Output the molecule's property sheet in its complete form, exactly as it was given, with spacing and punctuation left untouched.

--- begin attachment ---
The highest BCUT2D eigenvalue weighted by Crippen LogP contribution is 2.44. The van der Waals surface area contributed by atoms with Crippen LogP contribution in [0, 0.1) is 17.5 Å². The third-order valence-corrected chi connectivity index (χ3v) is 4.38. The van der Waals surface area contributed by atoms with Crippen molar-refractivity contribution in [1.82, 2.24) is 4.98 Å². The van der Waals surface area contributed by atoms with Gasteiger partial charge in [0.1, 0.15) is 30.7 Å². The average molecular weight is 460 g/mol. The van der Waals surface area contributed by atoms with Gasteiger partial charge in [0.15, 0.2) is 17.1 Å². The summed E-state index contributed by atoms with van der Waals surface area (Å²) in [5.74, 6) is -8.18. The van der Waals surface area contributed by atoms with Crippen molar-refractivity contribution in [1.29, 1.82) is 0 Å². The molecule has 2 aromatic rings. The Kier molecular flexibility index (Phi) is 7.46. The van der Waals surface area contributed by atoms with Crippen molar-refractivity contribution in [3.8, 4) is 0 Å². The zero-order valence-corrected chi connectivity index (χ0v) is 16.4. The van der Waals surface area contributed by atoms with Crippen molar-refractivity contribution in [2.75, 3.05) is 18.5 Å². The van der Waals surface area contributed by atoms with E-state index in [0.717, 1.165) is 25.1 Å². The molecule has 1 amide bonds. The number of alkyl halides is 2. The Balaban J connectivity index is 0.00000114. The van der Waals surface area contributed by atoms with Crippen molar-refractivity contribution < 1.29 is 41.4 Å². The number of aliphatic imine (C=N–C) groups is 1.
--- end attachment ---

The highest BCUT2D eigenvalue weighted by Crippen LogP contribution is 2.44. The van der Waals surface area contributed by atoms with Crippen LogP contribution in [0, 0.1) is 17.5 Å². The third-order valence-corrected chi connectivity index (χ3v) is 4.38. The van der Waals surface area contributed by atoms with Crippen molar-refractivity contribution in [1.82, 2.24) is 4.98 Å². The van der Waals surface area contributed by atoms with Gasteiger partial charge in [0.1, 0.15) is 30.7 Å². The average molecular weight is 460 g/mol. The van der Waals surface area contributed by atoms with Gasteiger partial charge in [0.15, 0.2) is 17.1 Å². The summed E-state index contributed by atoms with van der Waals surface area (Å²) in [5.74, 6) is -8.18. The van der Waals surface area contributed by atoms with Crippen molar-refractivity contribution in [1.29, 1.82) is 0 Å². The molecule has 2 aromatic rings. The Kier molecular flexibility index (Phi) is 7.46. The van der Waals surface area contributed by atoms with Crippen molar-refractivity contribution in [3.8, 4) is 0 Å². The zero-order valence-corrected chi connectivity index (χ0v) is 16.4. The van der Waals surface area contributed by atoms with Crippen molar-refractivity contribution in [2.75, 3.05) is 18.5 Å². The van der Waals surface area contributed by atoms with E-state index in [0.717, 1.165) is 25.1 Å². The molecule has 1 amide bonds. The number of alkyl halides is 2. The Balaban J connectivity index is 0.00000114. The van der Waals surface area contributed by atoms with Crippen molar-refractivity contribution < 1.29 is 41.4 Å². The number of aliphatic imine (C=N–C) groups is 1.